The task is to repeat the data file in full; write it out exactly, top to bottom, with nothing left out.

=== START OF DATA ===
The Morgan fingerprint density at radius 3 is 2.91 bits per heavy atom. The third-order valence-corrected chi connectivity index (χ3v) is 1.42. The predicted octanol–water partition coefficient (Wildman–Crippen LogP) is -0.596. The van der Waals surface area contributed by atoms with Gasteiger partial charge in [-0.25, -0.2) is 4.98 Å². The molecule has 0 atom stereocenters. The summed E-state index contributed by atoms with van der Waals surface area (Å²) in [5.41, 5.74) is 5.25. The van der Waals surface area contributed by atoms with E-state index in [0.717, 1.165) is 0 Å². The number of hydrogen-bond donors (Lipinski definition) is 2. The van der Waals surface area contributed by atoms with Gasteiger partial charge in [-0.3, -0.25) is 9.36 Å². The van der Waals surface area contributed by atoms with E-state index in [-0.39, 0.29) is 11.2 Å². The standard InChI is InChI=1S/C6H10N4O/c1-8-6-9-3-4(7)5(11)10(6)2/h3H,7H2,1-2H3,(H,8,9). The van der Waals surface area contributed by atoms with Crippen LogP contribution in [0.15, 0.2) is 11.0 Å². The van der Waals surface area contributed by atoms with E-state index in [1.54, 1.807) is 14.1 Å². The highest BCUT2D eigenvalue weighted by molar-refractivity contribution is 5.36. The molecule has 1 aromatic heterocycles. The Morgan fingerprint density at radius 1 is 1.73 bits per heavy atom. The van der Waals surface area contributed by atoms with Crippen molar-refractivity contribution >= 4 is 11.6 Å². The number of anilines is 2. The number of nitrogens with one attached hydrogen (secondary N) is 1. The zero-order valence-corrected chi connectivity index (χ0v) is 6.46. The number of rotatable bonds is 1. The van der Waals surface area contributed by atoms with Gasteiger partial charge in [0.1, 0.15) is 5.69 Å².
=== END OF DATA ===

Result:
The Morgan fingerprint density at radius 3 is 2.91 bits per heavy atom. The third-order valence-corrected chi connectivity index (χ3v) is 1.42. The predicted octanol–water partition coefficient (Wildman–Crippen LogP) is -0.596. The van der Waals surface area contributed by atoms with Gasteiger partial charge in [-0.25, -0.2) is 4.98 Å². The molecule has 0 atom stereocenters. The summed E-state index contributed by atoms with van der Waals surface area (Å²) in [5.41, 5.74) is 5.25. The van der Waals surface area contributed by atoms with E-state index in [0.717, 1.165) is 0 Å². The number of hydrogen-bond donors (Lipinski definition) is 2. The van der Waals surface area contributed by atoms with Gasteiger partial charge in [-0.3, -0.25) is 9.36 Å². The van der Waals surface area contributed by atoms with E-state index in [-0.39, 0.29) is 11.2 Å². The standard InChI is InChI=1S/C6H10N4O/c1-8-6-9-3-4(7)5(11)10(6)2/h3H,7H2,1-2H3,(H,8,9). The van der Waals surface area contributed by atoms with Crippen LogP contribution in [0.15, 0.2) is 11.0 Å². The van der Waals surface area contributed by atoms with E-state index in [1.54, 1.807) is 14.1 Å². The highest BCUT2D eigenvalue weighted by molar-refractivity contribution is 5.36. The molecule has 1 aromatic heterocycles. The Morgan fingerprint density at radius 1 is 1.73 bits per heavy atom. The van der Waals surface area contributed by atoms with Crippen molar-refractivity contribution >= 4 is 11.6 Å². The number of anilines is 2. The number of nitrogens with one attached hydrogen (secondary N) is 1. The zero-order valence-corrected chi connectivity index (χ0v) is 6.46. The number of rotatable bonds is 1. The van der Waals surface area contributed by atoms with Gasteiger partial charge in [0.1, 0.15) is 5.69 Å².